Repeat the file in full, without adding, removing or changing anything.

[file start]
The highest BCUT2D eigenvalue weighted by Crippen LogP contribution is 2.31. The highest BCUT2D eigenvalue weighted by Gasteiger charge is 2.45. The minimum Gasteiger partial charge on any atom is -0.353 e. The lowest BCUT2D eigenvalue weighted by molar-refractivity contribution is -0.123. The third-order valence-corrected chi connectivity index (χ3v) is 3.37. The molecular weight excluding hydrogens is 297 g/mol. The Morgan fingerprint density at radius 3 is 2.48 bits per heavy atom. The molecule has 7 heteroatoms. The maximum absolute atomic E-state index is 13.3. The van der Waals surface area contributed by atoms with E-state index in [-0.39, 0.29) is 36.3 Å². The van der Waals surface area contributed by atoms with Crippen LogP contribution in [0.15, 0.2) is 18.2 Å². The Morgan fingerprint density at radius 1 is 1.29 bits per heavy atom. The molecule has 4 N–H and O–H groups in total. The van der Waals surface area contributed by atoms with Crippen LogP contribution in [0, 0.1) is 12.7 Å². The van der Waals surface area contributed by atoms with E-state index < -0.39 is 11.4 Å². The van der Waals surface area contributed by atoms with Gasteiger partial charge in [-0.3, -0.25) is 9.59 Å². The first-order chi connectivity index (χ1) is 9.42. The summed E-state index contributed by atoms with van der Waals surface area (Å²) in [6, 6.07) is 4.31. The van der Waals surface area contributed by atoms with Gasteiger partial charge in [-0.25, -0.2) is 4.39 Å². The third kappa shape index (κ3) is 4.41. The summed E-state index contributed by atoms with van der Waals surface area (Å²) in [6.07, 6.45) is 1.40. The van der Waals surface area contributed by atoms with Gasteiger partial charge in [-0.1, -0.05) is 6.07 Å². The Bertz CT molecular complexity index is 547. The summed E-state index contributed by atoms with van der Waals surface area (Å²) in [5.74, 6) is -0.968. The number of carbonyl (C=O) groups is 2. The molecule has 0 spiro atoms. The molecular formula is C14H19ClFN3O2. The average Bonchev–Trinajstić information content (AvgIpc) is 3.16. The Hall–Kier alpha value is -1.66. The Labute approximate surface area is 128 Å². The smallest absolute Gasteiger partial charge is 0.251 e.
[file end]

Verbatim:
The highest BCUT2D eigenvalue weighted by Crippen LogP contribution is 2.31. The highest BCUT2D eigenvalue weighted by Gasteiger charge is 2.45. The minimum Gasteiger partial charge on any atom is -0.353 e. The lowest BCUT2D eigenvalue weighted by molar-refractivity contribution is -0.123. The third-order valence-corrected chi connectivity index (χ3v) is 3.37. The molecular weight excluding hydrogens is 297 g/mol. The Morgan fingerprint density at radius 3 is 2.48 bits per heavy atom. The molecule has 7 heteroatoms. The maximum absolute atomic E-state index is 13.3. The van der Waals surface area contributed by atoms with E-state index in [-0.39, 0.29) is 36.3 Å². The van der Waals surface area contributed by atoms with Crippen LogP contribution in [0.15, 0.2) is 18.2 Å². The Morgan fingerprint density at radius 1 is 1.29 bits per heavy atom. The molecule has 4 N–H and O–H groups in total. The van der Waals surface area contributed by atoms with Crippen LogP contribution in [0, 0.1) is 12.7 Å². The van der Waals surface area contributed by atoms with E-state index < -0.39 is 11.4 Å². The van der Waals surface area contributed by atoms with Gasteiger partial charge in [-0.3, -0.25) is 9.59 Å². The first-order chi connectivity index (χ1) is 9.42. The summed E-state index contributed by atoms with van der Waals surface area (Å²) in [6, 6.07) is 4.31. The van der Waals surface area contributed by atoms with Gasteiger partial charge in [-0.25, -0.2) is 4.39 Å². The third kappa shape index (κ3) is 4.41. The summed E-state index contributed by atoms with van der Waals surface area (Å²) in [6.07, 6.45) is 1.40. The van der Waals surface area contributed by atoms with Gasteiger partial charge in [-0.1, -0.05) is 6.07 Å². The Bertz CT molecular complexity index is 547. The summed E-state index contributed by atoms with van der Waals surface area (Å²) in [5.74, 6) is -0.968. The number of carbonyl (C=O) groups is 2. The molecule has 0 spiro atoms. The molecular formula is C14H19ClFN3O2. The average Bonchev–Trinajstić information content (AvgIpc) is 3.16. The Hall–Kier alpha value is -1.66. The Labute approximate surface area is 128 Å². The smallest absolute Gasteiger partial charge is 0.251 e.